With respect to the reporters mandate at Republic, Sodhi says that while he was never explicitly asked to not do a story on the BJP, the manner in which the stories were given prominence via the Mumbai desk made the bias very obvious. Since he headed the Jammu office for Republic, Sodhi recalls how while reporting about Mufti or Abdullah the channel would always focus on the one comment in their speeches that could be utilised to call them anti national and focussed all their energy on that.
    Watch.

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    • 42 min
    Suraj Yengde on his book ‘Caste Matters’, Dalit representation, and caste deniers | NL Interview

    Suraj Yengde on his book ‘Caste Matters’, Dalit representation, and caste deniers | NL Interview

    Dr Suraj Yengde is a scholar, writer, and the author of Caste Matters. He’s a Shorenstein Centre inaugural postdoctoral fellow at the Initiative for Institutional Anti-racism and Accountability, Harvard Kennedy School, and the editor of Caste: A Global Journal on Social Exclusion.
    In this conversation with Newslaundry’s Abhinandan Sekhri, Suraj says the response to his book has been “interesting”. He didn’t expect people to be this interested in caste issues, especially in India, he says, where people tend to consume mostly cheap thrillers and don’t invest too much in such thoughtful subjects.
    Suraj says he tried to overcome some of his own insecurities in his book by including personal vignettes on growing up in a Dalit community. He also reveals that his hesitance in sharing his personal angst is strongly tied to feeling that he was “exploiting” his own story, because of the way narratives are built around Dalit identities in India.
    Watch the full interview: http://bit.ly/NLInterviewSurajYengde

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    • 17 min
    NL Interview: Barkha Dutt on covering migrant crisis, the media economy, and falling out with promoters

    NL Interview: Barkha Dutt on covering migrant crisis, the media economy, and falling out with promoters

    Barkha Dutt is one of India’s most prominent journalists. Currently, she helms her own news outlet, Mojo Story.
    She speaks with Abhinandan Sekhri of Newslaundry to talk about her experiences driving across India to cover the coronavirus crisis and the resultant migrant exodus.
    She also talks about the challenges of donning the hats of journalist and entrepreneur at the same time, her fallouts with promoters and whether small independent news operations can match the impact of the legacy media.
    Talking about her coverage of the migrant crisis, Barkha recalls that she had not planned to embark on a journey that would eventually take over a hundred days, covering thousands of miles. But the lack of Big Media attention or government intervention made her realise that she needed to give it full attention. “That end of the first week is when I realised that I can't sit inside my office, inside my house and tell the story. I didn't know the scale of what I was going to witness when I set forth, but I gave myself a week in the capital observing this, observing the invisibility of the story," she adds.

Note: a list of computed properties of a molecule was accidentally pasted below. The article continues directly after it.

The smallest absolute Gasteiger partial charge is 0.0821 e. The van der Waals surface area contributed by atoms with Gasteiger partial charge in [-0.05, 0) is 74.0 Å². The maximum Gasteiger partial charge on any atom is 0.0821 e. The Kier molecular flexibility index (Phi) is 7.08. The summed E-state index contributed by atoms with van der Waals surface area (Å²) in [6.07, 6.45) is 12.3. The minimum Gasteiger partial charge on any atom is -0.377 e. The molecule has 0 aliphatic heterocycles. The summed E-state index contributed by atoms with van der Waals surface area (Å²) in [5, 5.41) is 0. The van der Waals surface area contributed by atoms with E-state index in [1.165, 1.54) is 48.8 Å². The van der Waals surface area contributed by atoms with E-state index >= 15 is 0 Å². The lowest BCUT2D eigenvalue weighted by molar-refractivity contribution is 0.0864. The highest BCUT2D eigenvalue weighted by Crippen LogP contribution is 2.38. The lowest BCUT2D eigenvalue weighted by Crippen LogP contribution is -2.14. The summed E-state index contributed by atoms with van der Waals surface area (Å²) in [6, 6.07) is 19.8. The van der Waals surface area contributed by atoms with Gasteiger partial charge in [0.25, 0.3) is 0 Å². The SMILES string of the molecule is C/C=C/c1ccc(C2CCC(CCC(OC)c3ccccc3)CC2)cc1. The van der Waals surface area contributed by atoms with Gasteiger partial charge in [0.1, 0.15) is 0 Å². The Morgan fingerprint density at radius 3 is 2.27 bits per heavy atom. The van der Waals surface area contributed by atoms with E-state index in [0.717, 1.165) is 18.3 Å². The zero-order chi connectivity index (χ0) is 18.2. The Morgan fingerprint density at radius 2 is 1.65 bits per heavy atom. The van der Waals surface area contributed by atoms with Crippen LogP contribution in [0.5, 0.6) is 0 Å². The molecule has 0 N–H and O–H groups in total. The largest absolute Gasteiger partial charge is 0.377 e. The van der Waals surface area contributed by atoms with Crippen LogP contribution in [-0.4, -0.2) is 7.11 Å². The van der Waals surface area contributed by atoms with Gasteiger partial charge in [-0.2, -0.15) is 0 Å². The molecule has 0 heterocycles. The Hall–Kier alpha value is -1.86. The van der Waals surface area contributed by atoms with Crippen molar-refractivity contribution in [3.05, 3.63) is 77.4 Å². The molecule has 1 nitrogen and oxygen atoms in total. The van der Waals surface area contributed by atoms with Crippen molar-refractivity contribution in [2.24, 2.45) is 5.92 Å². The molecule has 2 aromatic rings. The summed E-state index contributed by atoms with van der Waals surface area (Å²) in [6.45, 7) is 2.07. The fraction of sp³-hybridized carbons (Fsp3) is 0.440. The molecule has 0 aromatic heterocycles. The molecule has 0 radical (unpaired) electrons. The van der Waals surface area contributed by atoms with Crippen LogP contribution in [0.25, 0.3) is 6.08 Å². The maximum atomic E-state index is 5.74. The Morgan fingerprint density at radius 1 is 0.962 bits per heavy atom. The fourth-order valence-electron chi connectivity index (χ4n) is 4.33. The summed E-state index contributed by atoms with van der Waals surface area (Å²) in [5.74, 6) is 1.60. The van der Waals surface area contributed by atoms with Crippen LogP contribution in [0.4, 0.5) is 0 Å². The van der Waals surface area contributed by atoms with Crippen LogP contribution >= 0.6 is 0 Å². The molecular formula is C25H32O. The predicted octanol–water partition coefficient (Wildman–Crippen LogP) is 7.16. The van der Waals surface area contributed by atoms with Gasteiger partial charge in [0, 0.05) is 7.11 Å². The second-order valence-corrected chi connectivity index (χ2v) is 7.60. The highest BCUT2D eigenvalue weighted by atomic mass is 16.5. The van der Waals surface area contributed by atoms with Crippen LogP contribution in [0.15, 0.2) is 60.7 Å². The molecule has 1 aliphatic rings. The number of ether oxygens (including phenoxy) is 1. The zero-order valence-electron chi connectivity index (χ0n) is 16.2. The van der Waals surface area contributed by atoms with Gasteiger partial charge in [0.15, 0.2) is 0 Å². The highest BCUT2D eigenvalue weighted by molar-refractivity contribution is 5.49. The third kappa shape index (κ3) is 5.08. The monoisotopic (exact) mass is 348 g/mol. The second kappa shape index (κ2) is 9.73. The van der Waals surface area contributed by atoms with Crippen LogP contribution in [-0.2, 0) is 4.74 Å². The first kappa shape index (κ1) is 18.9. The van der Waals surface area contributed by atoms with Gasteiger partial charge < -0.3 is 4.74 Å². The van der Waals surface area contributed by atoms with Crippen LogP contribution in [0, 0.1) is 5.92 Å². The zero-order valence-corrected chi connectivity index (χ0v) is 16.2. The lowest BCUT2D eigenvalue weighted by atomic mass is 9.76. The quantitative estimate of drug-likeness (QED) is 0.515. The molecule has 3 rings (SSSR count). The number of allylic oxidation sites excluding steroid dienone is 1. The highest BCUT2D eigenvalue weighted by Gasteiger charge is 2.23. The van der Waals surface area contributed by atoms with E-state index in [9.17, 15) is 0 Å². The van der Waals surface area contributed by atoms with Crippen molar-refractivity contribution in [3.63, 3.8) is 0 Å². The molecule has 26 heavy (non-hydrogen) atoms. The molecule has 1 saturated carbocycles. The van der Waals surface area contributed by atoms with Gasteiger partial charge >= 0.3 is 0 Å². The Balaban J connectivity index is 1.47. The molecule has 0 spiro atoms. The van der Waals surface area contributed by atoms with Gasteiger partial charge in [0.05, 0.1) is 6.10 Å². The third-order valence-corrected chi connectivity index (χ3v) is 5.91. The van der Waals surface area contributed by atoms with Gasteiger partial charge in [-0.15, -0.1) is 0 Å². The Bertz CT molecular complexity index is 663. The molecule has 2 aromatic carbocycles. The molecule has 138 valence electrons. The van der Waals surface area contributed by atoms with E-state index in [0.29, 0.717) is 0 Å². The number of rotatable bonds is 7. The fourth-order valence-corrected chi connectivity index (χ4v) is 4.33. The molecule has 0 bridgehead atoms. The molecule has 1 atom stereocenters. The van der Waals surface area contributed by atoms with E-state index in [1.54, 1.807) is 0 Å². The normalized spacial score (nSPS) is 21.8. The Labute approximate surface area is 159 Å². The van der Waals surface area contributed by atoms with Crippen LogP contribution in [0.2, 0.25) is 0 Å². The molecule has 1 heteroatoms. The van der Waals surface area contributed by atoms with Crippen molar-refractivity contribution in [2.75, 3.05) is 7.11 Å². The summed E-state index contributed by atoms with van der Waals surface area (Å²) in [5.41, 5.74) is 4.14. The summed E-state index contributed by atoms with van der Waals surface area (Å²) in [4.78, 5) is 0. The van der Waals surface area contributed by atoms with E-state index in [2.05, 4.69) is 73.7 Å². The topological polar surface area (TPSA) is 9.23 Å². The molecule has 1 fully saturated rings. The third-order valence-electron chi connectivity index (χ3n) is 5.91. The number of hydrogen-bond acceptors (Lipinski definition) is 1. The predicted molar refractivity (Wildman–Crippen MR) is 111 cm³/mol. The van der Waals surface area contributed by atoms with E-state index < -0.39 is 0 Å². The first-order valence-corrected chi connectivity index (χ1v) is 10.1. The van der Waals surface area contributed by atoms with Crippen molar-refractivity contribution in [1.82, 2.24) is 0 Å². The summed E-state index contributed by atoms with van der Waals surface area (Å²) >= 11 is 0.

She recounts some of the stories that impacted and stayed with her, how her team managed to travel and find places to stay in a pandemic while the country was on lockdown, and how it felt being in a PPE for a few hours.
    Asked why she has changed several organisations over the past few years, Barkha explains that she quit NDTV over the issue of editorial integrity and Tiranga TV because the employees hadn’t been paid their salaries.
    Barkha and Abhinandan also discuss the future of journalism, the new economic models Indian media are experimenting with, and why she would opt for the "Guardian mode" if she could.
    Watch the full interview:
    https://www.newslaundry.com/2020/08/25/nl-interview-barkha-dutt-on-covering-migrant-crisis-the-media-economy-and-falling-out-with-promoters

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    • 1 hr 19 min
    NL vs NL Ep 20: Is India a secular country?

    NL vs NL Ep 20: Is India a secular country?

    Tired of loud frothy-mouth, potty-mouth debates on primetime TV? Tired of sad character-limited fights on Twitter where you don't really learn anything? 
    We have something that might excite you. Newslaundry presents a new podcast: NL vs NL. 
    Let's make debates great again!
    In this episode of NL vs NL, Newslaundry’s Basant Kumar and Lipi Vats debate whether India is a secular country or not.
    Basant thinks it is, Lipi disagrees.
    Listen and tell us who you agree or disagree with, and why. 
    Write to us at contact@newslaundry.com, or reach out to Basant and Lipi on Twitter.

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    • 34 min
    NL Interview (Teaser): Prof Apoorvanand on dissent, the Delhi carnage, and facing police inquiry

    NL Interview (Teaser): Prof Apoorvanand on dissent, the Delhi carnage, and facing police inquiry

    Professor Apoorvanand teaches Hindi at Delhi University, commentates on sociopolitical issues, produces literary and cultural critiques, and frequently lends his voices to progressive causes. For his activism, he has sometimes faced heat from the authorities. Early this month, his phone was seized and he was questioned by the Delhi Police about his role in the protests against the Citizenship law which they have alleged caused the communal violence in the city in February.
    Apoorvanand speaks with Chahak Gupta about his interrogation, his ideological leanings and his position on violence.

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    • 7 min